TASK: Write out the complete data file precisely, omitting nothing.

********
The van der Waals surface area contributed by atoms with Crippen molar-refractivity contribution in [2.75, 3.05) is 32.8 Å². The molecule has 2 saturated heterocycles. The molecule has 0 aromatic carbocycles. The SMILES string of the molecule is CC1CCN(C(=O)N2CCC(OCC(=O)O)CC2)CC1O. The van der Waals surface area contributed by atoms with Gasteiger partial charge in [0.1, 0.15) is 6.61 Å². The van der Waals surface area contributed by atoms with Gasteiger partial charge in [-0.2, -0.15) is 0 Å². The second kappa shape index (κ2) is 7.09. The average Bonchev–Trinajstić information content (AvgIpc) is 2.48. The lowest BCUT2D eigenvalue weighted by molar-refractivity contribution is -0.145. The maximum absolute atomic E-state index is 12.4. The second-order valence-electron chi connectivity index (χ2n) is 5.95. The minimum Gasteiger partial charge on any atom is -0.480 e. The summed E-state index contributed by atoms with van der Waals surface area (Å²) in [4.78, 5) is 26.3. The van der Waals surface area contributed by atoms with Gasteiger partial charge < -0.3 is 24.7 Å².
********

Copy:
The van der Waals surface area contributed by atoms with Crippen molar-refractivity contribution in [2.75, 3.05) is 32.8 Å². The molecule has 2 saturated heterocycles. The molecule has 0 aromatic carbocycles. The SMILES string of the molecule is CC1CCN(C(=O)N2CCC(OCC(=O)O)CC2)CC1O. The van der Waals surface area contributed by atoms with Gasteiger partial charge in [0.1, 0.15) is 6.61 Å². The van der Waals surface area contributed by atoms with Gasteiger partial charge in [-0.2, -0.15) is 0 Å². The second kappa shape index (κ2) is 7.09. The average Bonchev–Trinajstić information content (AvgIpc) is 2.48. The lowest BCUT2D eigenvalue weighted by molar-refractivity contribution is -0.145. The maximum absolute atomic E-state index is 12.4. The second-order valence-electron chi connectivity index (χ2n) is 5.95. The minimum Gasteiger partial charge on any atom is -0.480 e. The summed E-state index contributed by atoms with van der Waals surface area (Å²) in [4.78, 5) is 26.3. The van der Waals surface area contributed by atoms with Gasteiger partial charge < -0.3 is 24.7 Å².